2:30 pm - Fun Size (2012, dir. Josh Schwartz)
With the exception of Hellions, our entire marathon so far has been comprised of kids' movies. Let's keep that train running with Fun Size, a movie Rob DiCristino insisted I watch and never stops talking about. It's a "one crazy night" teen comedy produced for Nickelodeon Studios and directed by Josh Schwartz, creator of The O.C. and my beloved Chuck. It's not especially funny, but it gets a pass for three reasons: 1) It's set on Halloween; 2) Jane Levy is in it and steals every scene, proving she should be the lead and not Victoria Justice; 3) There is a character named Keevin. He's Rob's favorite.

4 pm - Idle Hands (1999, dir. Rodman Flender)
Ok, let's finally take the training wheels off and get good and gory with this 1999 horror comedy that dares to ask the question: "What if that one section from Evil Dead 2 met up with that one subplot from An American Werewolf of London and then was stretched to feature length?" It's bloody and energetic and really fun because Rodman Flender knows just how to direct this combination. The only thing holding the movie back is an appearance by The Offspring, who have always been the worst. At least Idle Hands has the good sense to tear the tops right off of their heads.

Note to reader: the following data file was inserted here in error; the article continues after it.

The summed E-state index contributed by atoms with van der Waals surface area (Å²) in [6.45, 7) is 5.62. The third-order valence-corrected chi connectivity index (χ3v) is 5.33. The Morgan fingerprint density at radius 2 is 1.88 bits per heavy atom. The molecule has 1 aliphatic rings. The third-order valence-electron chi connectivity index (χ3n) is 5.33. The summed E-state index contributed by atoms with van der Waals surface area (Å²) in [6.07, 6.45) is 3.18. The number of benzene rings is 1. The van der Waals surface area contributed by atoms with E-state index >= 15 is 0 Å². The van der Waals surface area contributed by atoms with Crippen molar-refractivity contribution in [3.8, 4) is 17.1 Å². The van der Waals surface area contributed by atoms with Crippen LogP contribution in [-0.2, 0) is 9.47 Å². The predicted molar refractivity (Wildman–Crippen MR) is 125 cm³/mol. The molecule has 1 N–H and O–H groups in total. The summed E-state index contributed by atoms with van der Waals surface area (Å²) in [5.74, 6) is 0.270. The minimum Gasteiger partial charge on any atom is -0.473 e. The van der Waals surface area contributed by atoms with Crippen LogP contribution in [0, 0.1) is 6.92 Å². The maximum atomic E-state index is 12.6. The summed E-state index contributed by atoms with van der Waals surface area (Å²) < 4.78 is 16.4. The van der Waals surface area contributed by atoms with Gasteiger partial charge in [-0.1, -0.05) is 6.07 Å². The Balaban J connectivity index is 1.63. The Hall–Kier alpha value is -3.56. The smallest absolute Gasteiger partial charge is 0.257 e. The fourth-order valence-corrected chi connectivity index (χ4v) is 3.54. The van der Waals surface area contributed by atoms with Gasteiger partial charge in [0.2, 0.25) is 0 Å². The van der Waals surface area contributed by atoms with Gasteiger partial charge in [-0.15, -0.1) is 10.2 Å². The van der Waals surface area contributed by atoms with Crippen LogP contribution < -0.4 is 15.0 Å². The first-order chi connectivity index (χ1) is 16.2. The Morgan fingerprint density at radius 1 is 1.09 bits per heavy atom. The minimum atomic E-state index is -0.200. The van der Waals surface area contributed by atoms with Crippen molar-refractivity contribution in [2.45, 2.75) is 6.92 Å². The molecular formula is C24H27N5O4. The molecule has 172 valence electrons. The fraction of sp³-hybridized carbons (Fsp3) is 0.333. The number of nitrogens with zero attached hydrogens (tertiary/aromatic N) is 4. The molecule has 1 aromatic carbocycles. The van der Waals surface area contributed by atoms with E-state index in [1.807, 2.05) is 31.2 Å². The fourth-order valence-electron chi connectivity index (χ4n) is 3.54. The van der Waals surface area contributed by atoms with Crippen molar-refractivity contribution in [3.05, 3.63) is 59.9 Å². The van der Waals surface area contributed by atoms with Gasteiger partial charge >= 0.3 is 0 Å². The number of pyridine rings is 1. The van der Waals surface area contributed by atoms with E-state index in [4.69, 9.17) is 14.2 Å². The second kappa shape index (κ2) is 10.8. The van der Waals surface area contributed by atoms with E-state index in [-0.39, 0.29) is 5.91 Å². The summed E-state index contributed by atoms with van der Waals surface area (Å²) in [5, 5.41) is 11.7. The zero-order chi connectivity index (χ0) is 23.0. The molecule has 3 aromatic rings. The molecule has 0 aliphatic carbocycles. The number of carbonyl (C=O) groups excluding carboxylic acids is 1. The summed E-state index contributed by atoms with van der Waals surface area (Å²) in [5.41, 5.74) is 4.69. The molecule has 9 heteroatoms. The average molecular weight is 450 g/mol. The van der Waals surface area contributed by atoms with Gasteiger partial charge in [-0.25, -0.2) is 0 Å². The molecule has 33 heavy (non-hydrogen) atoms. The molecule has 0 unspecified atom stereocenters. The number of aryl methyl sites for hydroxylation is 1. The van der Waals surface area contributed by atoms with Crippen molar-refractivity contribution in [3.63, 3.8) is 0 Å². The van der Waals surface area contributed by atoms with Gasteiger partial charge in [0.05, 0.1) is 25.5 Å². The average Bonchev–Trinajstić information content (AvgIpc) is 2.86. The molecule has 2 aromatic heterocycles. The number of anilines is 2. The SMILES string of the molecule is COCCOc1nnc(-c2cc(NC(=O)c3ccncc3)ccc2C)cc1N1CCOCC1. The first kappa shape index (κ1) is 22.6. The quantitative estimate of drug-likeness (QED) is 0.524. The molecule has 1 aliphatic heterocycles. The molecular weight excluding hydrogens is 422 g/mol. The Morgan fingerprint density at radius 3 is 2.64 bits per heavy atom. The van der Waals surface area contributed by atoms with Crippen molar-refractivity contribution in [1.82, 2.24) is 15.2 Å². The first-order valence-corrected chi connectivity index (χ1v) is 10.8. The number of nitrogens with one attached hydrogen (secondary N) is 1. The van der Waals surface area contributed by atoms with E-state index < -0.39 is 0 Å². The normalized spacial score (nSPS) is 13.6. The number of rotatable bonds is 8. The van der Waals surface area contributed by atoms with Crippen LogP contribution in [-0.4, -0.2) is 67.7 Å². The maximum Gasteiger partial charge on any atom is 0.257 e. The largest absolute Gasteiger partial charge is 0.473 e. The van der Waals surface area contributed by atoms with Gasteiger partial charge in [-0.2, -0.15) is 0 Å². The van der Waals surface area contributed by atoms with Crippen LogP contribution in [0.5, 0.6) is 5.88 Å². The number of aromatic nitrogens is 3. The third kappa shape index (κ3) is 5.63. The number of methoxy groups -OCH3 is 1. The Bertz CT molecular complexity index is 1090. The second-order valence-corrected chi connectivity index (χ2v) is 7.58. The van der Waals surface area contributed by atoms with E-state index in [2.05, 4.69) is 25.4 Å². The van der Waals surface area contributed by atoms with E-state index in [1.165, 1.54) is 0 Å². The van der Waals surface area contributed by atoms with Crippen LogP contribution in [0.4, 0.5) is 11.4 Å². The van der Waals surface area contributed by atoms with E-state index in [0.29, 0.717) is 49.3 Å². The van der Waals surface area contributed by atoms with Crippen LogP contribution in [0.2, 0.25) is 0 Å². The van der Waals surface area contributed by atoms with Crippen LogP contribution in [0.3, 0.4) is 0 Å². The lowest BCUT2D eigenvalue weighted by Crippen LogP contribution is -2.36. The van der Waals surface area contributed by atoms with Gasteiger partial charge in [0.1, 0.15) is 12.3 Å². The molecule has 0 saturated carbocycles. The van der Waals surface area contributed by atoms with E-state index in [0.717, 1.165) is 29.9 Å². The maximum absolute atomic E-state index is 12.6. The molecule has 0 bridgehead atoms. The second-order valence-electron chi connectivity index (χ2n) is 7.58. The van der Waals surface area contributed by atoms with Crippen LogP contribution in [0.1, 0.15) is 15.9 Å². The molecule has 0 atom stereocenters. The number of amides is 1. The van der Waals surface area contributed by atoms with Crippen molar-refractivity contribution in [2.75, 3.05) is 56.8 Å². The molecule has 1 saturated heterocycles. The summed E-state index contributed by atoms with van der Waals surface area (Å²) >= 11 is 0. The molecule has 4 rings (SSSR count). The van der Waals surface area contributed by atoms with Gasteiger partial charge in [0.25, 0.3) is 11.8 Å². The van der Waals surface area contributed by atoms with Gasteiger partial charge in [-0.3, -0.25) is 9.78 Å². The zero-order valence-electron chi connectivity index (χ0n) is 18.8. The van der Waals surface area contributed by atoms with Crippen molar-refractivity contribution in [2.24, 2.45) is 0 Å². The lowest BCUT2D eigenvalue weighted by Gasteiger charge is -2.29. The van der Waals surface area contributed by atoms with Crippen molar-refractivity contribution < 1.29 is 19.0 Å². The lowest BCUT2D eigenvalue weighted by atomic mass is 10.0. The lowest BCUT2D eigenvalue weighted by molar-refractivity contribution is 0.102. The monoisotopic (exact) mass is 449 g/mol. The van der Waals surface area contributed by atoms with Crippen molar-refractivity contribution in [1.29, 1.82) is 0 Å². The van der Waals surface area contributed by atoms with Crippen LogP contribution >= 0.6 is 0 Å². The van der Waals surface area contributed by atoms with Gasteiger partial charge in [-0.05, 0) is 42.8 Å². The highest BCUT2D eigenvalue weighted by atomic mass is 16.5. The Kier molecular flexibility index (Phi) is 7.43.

5:45 pm - Grow Up, Tony Phillips (2013, dir. Emily Hagins)
Ok, now that we have some gratuitous sex and drugs and violence out of the way, let's soften things up once more for Emily Hagins' very sweet love letter to Halloween. Tony Vespe plays a high schooler who's probably too old to still be celebrating the holiday the way he does, but loves it too much to let it go. Many of us can probably relate. There are a few subplots that probably aren't needed, but the movie has too big a heart for me to not like it. Plus, Katie Folger reminds me of '80s Elisabeth Shue in the best way.

7:30 pm - Halloween (1978, dir. John Carpenter)